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Waterbury student volunteers help out
in inner city schools
December 15, 1997
Walking through the halls of West Side Middle School in Waterbury always brings back memories for Andrea Lund. It was no different this November when Lund, a student at the Waterbury Campus who graduated from West Side's eighth grade in 1992, returned to the school as a volunteer for the Inner City Cultural Enrichment Program that is run by the UConn campus.
A veteran of the program, Lund decided to volunteer again once a week after spending the 1996 academic year with first graders at Driggs Elementary School in Waterbury."The kids treated me like I was a star," she says, "like Michael Jordan or something. It was great but ... I wanted an opportunity to work with older kids."
That is because the sophomore wants to be a teacher."Volunteering through the program would give me a head start to see if I like teaching and if I didn't I could change my major," says Lund, who is one of 26 volunteers.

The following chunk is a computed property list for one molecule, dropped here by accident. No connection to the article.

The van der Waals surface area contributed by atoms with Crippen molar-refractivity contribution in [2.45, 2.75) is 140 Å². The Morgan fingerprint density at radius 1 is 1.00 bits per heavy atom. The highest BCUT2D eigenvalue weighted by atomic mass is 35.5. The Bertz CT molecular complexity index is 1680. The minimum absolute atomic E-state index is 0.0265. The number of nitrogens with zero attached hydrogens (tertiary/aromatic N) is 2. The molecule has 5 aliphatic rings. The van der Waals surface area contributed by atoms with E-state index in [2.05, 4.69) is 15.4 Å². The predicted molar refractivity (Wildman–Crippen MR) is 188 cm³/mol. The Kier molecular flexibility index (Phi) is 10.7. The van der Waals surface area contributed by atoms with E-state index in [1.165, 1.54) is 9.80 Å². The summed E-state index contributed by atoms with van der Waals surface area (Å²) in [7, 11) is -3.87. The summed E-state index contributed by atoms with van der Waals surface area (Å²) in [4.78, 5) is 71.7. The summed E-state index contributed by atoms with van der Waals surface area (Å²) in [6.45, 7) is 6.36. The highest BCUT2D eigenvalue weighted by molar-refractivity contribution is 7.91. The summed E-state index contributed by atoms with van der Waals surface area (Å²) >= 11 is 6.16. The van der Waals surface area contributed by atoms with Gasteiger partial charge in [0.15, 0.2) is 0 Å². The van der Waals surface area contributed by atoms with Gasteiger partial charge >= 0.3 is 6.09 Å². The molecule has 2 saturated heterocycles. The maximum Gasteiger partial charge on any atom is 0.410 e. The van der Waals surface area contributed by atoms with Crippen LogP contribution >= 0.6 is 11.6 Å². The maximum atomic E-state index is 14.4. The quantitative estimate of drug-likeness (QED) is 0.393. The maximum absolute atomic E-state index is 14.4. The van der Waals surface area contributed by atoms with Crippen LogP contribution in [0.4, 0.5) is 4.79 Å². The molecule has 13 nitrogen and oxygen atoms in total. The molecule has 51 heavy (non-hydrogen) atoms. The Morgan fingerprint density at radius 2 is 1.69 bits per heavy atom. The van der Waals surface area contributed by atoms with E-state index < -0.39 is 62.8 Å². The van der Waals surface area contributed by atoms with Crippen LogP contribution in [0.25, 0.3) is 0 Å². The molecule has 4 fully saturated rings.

The program, now in its fifth year, enables college students to go into several local public schools to work on projects with students, says Susan Frome, university specialist and head of the program. The students team up with their younger peers for activities like building a model space rocket to learn how it works or creating a literary magazine.
"College students are great role models for these kids," says Frome, "because they are not a teacher, they are not an adult, parent or baby sitter. They are a little bit like an older brother or sister who would take an interest in them and want to help them."
Colleen O'Hare, a senior at Wilby High School in Waterbury, says she and her classmates in creative writing look forward to Fridays when Don Forrester, a UConn volunteer, comes in.
"He helped me out with a couple of my poems," O'Hare says."He gave me the positive reinforcement I needed to apply for poetry contests."
O'Hare, who just placed fifth in such a contest, has also nearly completed a novel. She credits Forrester with helping her develop a series of events for the end of the book.
The program tries to encourage young people to make positive choices, such as staying in school, Frome says.
Lund believes the program has made a difference in some of the young people's lives.
"The program has emphasized to students to be a leader not a follower," she says."We try to stress to them to be independent and to make decisions that will benefit them not their friends."